8. Continuous third harmonic generation in a terahertz driven modulated nanowire

    SciTech Connect

    Hamilton, Kathleen E. De, Amrit; Pryadko, Leonid P.; Kovalev, Alexey A.

    2015-06-07

    We consider the possibility of observing continuous third-harmonic generation using a strongly driven, single-band one-dimensional metal. In the absence of scattering, the quantum efficiency of frequency tripling for such a system can be as high as 93%. Combining the Floquet quasi-energy spectrum with the Keldysh Green's function technique, we derive a semiclassical master equation for a one-dimensional band of strongly and rapidly driven electrons in the presence of weak scattering by phonons. The power absorbed from the driving field is continuously dissipated by phonon modes, leading to a quasi-equilibrium in the electron distribution. We use the Kronig-Penney model with varying effective mass to establish the growth parameters of an InAs/InP nanowire near optimal for third harmonic generation at terahertz frequency range.

  9. Integrable turbulence generated from modulational instability of cnoidal waves

    NASA Astrophysics Data System (ADS)

    Agafontsev, D. S.; Zakharov, V. E.

    2016-11-01

    We study numerically the nonlinear stage of the modulational instability (MI) of cnoidal waves in the framework of the focusing one-dimensional nonlinear Schrödinger (NLS) equation. Cnoidal waves are exact periodic solutions of the NLS equation which can be represented as the lattices of overlapping solitons. The MI of these lattices leads to the development of ‘integrable turbulence’ (Zakharov 2009 Stud. Appl. Math. 122 219–34). We study the major characteristics of turbulence for the dn-branch of cnoidal waves and demonstrate how these characteristics depend on the degree of ‘overlapping’ between the solitons within the cnoidal wave. Integrable turbulence, which develops from the MI of the dn-branch of cnoidal waves, asymptotically approaches its stationary state in an oscillatory way. During this process, kinetic and potential energies oscillate around their asymptotic values. The amplitudes of these oscillations decay with time as {{t}-α} , 1<α <1.5 , the phases contain nonlinear phase shift decaying as t ‑1/2, and the frequency of the oscillations is equal to the double maximal growth rate of the MI, s=2{γ\\max} . In the asymptotic stationary state, the ratio of potential to kinetic energy is equal to  ‑2. The asymptotic PDF of the wave intensity is close to the exponential distribution for cnoidal waves with strong overlapping, and is significantly non-exponential for cnoidal waves with weak overlapping of the solitons. In the latter case, the dynamics of the system reduces to two-soliton collisions, which occur at an exponentially small rate and provide an up to two-fold increase in amplitude compared with the original cnoidal wave. For all cnoidal waves of the dn-branch, the rogue waves at the time of their maximal elevation have a quasi-rational profile similar to that of the Peregrine solution.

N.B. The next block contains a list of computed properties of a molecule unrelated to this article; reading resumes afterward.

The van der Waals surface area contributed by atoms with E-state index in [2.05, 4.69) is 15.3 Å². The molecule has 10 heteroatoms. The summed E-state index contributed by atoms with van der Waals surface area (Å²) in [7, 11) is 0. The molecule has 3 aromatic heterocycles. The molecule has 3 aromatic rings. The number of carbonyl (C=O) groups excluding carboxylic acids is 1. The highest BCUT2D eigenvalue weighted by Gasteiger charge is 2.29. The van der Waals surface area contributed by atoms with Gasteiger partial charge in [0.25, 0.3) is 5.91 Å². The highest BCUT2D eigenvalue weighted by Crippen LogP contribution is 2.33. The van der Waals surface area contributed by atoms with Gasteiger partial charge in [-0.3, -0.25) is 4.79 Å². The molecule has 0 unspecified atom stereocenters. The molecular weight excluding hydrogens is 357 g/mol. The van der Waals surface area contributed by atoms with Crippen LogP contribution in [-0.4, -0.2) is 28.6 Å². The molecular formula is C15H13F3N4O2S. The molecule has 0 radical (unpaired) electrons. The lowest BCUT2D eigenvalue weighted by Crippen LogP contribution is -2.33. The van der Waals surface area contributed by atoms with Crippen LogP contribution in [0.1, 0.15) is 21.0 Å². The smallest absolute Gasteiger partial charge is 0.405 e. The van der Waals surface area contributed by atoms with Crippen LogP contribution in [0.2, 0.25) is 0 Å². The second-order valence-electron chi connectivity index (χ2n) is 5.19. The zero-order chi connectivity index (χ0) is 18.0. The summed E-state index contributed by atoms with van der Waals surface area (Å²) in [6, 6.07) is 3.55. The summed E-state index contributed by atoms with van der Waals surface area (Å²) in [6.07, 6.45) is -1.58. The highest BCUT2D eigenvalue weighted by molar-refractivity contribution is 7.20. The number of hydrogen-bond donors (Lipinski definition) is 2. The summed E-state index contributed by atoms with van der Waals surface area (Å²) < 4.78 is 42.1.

10. Safety issues and prospects for future generations of PPAR modulators.

    PubMed

    Rubenstrunk, Anne; Hanf, Rémy; Hum, Dean W; Fruchart, Jean-Charles; Staels, Bart

    2007-08-01

    development of new PPAR agonists. The selective modulation of PPAR activities is a promising approach to develop new drugs with preserved efficacy but diminished adverse effects.

  11. Species-specific modulation of pattern-generating circuits.

    PubMed

    Meyrand, P; Faumont, S; Simmers, J; Christie, A E; Nusbaum, M P

    2000-07-01

    Phylogenetic comparison can reveal general principles governing the organization and neuromodulation of neural networks. Suitable models for such an approach are the pyloric and gastric motor networks of the crustacean stomatogastric ganglion (STG). These networks, which have been well studied in several species, are extensively modulated by projection neurons originating in higher-order ganglia. Several of these have been identified in different decapod species, including the paired modulatory proctolin neuron (MPN) in the crab Cancer borealis [Nusbaum & Marder (1989) J. Neurosci., 9,1501-1599; Nusbaum & Marder (1989), J. Neurosci., 9, 1600-1607] and the apparently equivalent neuron pair, called GABA (gamma-aminobutyric acid) neurons 1 and 2 (GN1/2), in the lobster Homarus gammarus [Cournil et al. (1990) J. Neurocytol., 19, 478-493]. The morphologies of MPN and GN1/2 are similar, and both exhibit GABA-immunolabelling. However, unlike MPN, GN1/2 does not contain the peptide transmitter proctolin. Instead, GN1/2, but not MPN, is immunoreactive for the neuropeptides related to cholecystokinin (CCK) and FLRFamide. Nonetheless, GN1/2 excitation of the lobster pyloric rhythm is similar to the proctolin-mediated excitation of the crab pyloric rhythm by MPN. In contrast, GN1/2 and MPN both use GABA but produce opposite effects on the gastric mill rhythm. While MPN stimulation produces a GABA-mediated suppression of the gastric rhythm [Blitz & Nusbaum (1999) J. Neurosci., 19, 6774-6783], GN1/2 activates or enhances gastric rhythmicity. These results highlight the care needed when generalizing neuronal organization and function across related species. Here we show that the 'same' neuron in different species does not contain the same neurotransmitter complement, nor does it exert all of the same effects on its postsynaptic targets. Conversely, a different transmitter phenotype is not necessarily associated with a qualitative change in the way that a modulatory neuron

  12. Photonic RF vector signal generation with enhanced spectral efficiency using precoded double single-sideband modulation.

    PubMed